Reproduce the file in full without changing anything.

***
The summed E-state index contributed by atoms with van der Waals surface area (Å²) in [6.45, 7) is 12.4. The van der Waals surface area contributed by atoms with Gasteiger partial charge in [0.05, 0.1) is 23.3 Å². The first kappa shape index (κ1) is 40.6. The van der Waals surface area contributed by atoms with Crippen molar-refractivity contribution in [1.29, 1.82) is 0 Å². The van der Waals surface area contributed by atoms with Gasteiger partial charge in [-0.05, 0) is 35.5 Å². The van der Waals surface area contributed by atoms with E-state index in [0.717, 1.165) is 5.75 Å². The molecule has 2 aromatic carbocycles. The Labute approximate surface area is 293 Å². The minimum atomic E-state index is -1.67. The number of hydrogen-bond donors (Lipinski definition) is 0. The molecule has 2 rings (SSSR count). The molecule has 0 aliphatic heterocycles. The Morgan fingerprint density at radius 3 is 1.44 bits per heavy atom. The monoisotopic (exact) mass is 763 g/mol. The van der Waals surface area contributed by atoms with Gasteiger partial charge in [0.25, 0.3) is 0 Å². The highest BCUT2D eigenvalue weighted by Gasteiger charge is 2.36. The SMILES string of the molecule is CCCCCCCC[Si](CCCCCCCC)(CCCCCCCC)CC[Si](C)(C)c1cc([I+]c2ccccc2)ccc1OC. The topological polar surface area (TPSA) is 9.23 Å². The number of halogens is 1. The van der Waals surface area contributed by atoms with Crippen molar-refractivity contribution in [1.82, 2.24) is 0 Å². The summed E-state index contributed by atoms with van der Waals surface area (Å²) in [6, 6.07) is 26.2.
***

The summed E-state index contributed by atoms with van der Waals surface area (Å²) in [6.45, 7) is 12.4. The van der Waals surface area contributed by atoms with Gasteiger partial charge in [0.05, 0.1) is 23.3 Å². The first kappa shape index (κ1) is 40.6. The van der Waals surface area contributed by atoms with Crippen molar-refractivity contribution in [1.29, 1.82) is 0 Å². The van der Waals surface area contributed by atoms with Gasteiger partial charge in [-0.05, 0) is 35.5 Å². The van der Waals surface area contributed by atoms with E-state index in [0.717, 1.165) is 5.75 Å². The molecule has 2 aromatic carbocycles. The Labute approximate surface area is 293 Å². The minimum atomic E-state index is -1.67. The number of hydrogen-bond donors (Lipinski definition) is 0. The molecule has 2 rings (SSSR count). The molecule has 0 aliphatic heterocycles. The Morgan fingerprint density at radius 3 is 1.44 bits per heavy atom. The monoisotopic (exact) mass is 763 g/mol. The van der Waals surface area contributed by atoms with Gasteiger partial charge in [0.25, 0.3) is 0 Å². The highest BCUT2D eigenvalue weighted by Gasteiger charge is 2.36. The SMILES string of the molecule is CCCCCCCC[Si](CCCCCCCC)(CCCCCCCC)CC[Si](C)(C)c1cc([I+]c2ccccc2)ccc1OC. The topological polar surface area (TPSA) is 9.23 Å². The number of halogens is 1. The van der Waals surface area contributed by atoms with Crippen molar-refractivity contribution in [1.82, 2.24) is 0 Å². The summed E-state index contributed by atoms with van der Waals surface area (Å²) in [6, 6.07) is 26.2.